Salvia divinorum increases alcohol intake and tonic immobility whilst decreasing food intake in wistar rats

Priscila Vázquez-León, Ulises Arenas-Martínez, Dafne Córdova-Maqueda, Tomás Fregoso-Aguilar, Eduardo Ramírez-San Juan, Abraham Miranda-Páez

Research output: Contribution to journalArticlepeer-review


The kappa-opioid system (KOP) is the key in drug abuse. Of all the compounds isolated from Salvia divinorum (S. divinorum), salvinorin-A (Sal-A) is predominant. Further, Sal-A is the only compound within S. divinorum which is reported to have psychoactive properties as a powerful kappa-opioid receptor (KOPr) agonist. Based on the key role of the KOP system in the consumption of drugs, S. divinorum extract (SDE) and Sal-A may modify the alcohol intake in Wistar rats. Assessing voluntary alcohol intake as a drug consummatory behavior, food intake as natural reward behavior and tonic immobility as indicative of anxiety-like behavior, the present study sought to identify the role of both SDE and Sal-A in the Wistar rat model. Forty-eight adult male rats were randomly divided into six groups: control, alcohol naive and vehicle, alcohol-naive and SDE, alcohol-naive and Sal-A, alcohol-consumption and vehicle, alcohol-consumption and SDE, and alcohol-consumption and Sal-A. Alcohol and food intake were assessed for two weeks. In the middle of these two weeks, vehicle, SDE (containing ~1 mg/kg of Sal-A) or Sal-A was injected intraperitoneally once a day for a week. Tonic immobility testing was performed once. The administration of SDE produced a significant increase in voluntary alcohol intake especially in rats with a history of forced alcohol consumption from a juvenile age, Sal-A elicited an increase in alcohol intake in animals with or without previous alcohol exposure, SDE and Sal-A prolonged the tonic immobility duration and decreased food intake. In conclusion, S. divinorum or Sal-A stimulated alcohol consumption in rats with a history of alcohol intake and independent of previous exposure respectively, also SDE or Sal-A elicited an anorexigenic effect, and increased tonic immobility as indicative of anxious-like behavior.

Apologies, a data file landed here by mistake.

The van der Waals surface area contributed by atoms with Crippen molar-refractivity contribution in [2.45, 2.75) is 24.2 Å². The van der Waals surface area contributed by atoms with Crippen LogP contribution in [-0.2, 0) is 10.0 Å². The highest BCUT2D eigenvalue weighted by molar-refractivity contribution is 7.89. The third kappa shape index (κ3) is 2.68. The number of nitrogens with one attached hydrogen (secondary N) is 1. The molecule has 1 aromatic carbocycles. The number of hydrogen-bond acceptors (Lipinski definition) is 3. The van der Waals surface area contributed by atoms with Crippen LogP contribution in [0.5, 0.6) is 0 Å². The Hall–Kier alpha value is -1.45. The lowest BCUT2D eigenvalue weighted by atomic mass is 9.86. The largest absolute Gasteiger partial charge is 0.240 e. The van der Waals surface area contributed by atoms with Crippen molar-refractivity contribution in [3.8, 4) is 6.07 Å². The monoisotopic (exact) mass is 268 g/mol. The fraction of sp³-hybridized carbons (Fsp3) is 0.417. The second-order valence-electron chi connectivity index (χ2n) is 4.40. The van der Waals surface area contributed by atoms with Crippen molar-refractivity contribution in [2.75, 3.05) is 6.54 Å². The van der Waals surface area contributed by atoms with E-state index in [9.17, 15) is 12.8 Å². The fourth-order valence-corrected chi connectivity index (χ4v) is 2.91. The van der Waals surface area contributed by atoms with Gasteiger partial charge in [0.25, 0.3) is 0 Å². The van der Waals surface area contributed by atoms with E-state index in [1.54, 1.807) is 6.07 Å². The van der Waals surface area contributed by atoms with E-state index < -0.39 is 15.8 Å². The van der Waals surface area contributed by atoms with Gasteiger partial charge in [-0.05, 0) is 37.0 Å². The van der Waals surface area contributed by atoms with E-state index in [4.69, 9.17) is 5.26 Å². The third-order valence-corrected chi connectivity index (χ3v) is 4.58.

Original languageEnglish
Pages (from-to)34-42
Number of pages9
JournalActa Neurobiologiae Experimentalis
Issue number1
StatePublished - 2021


  • Alcohol
  • Food intake
  • Salvia divinorum
  • Salvinorin A
  • Tonic immobility

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